I Never Picked Cotton

It seems like forever since I’ve posted. You would not believe what I have been doing since arriving in Atlanta a week ago last Thursday. I’ll share some that later, but first I want to tell you a story my friend Patrice told me when I spent the night with her not long after I got here.

Patrice bought a cool older home in a great old Atlanta neighborhood not long before I moved to the UK and she spent some time showing me around and telling me the significance of all the little ” pretties” as she likes to call some of her mother’s things that she inherited, as well as some of her own special possessions.

When we got to the room in the picture above, she pointed to the stalk of cotton you can see on the left and said that every day when she goes to work she looks at that cotton and thinks that as difficult as her day might be, it won’t be as hard as that of her grandparents who picked cotton as sharecroppers on someone else’s farm to feed their families.

Patrice and I are alike in many ways and I completely get the appreciation she has for the struggles of the generations before her and her everyday gratitude and acknowledgement of how their efforts helped to provide her with a different set of opportunities for her own life. Due to the hard work of those cotton picking grandparents, her parents both had a chance to graduate from college and she herself went on to get advanced degrees from several universities.

I can look back at my family history which is filled with similar stories of folks doing hard work or doing without and while I’ve never picked cotton, my brief stints in a chicken factory, chocolate factory, and textile mill while working towards a university degree made me appreciate the difference in doing a job every day that involves hard labor versus one that might be less physically demanding.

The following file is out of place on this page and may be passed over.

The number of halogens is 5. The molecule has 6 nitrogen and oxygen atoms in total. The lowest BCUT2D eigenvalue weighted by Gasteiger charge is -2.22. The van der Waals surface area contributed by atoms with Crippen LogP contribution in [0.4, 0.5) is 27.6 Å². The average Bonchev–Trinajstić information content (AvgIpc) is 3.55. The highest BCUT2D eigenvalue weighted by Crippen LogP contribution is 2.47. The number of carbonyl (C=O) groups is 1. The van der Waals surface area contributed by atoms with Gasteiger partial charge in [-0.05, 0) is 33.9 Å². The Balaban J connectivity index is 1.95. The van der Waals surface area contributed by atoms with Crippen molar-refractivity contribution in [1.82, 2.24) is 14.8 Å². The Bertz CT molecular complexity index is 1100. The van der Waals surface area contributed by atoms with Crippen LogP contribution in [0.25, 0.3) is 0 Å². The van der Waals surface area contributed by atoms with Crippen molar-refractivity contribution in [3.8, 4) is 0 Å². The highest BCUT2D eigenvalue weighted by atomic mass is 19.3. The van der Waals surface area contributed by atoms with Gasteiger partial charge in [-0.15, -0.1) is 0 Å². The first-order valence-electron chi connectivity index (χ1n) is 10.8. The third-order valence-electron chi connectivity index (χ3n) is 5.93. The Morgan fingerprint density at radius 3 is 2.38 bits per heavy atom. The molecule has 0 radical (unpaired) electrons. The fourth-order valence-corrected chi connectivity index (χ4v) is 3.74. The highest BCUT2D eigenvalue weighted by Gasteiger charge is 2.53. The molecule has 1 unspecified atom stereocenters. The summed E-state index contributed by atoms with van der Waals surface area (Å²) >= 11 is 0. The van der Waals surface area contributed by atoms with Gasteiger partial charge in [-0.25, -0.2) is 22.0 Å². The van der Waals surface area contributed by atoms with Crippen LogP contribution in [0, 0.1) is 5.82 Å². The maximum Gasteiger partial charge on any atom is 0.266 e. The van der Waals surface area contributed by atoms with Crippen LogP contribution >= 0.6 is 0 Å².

We all do what we can to make things better for our children and for the generations to come, but sometimes when we’re grumbling about how hard we have it it’s nice to remember the folks that came before us and what they did to help ensure that our lives were a bit easier as a result of their actions.

I was thinking this morning about the stories my grandmother told me about cutting fields of sugar cane and how the sharp stalks cut her hands and the stooping and bending made her back feel like it was breaking. I need to confirm the details of this in a few days with my Aunt Betty, but I feel sure she told me this story more than once when I was a teenager. I wish I had paid more attention back then.

Feel free to share a family memory if you’d like of someone in your family who made it easier for you to have a better life.

Here’s a little Johnny Cash singing ” I Never Picked Cotton. “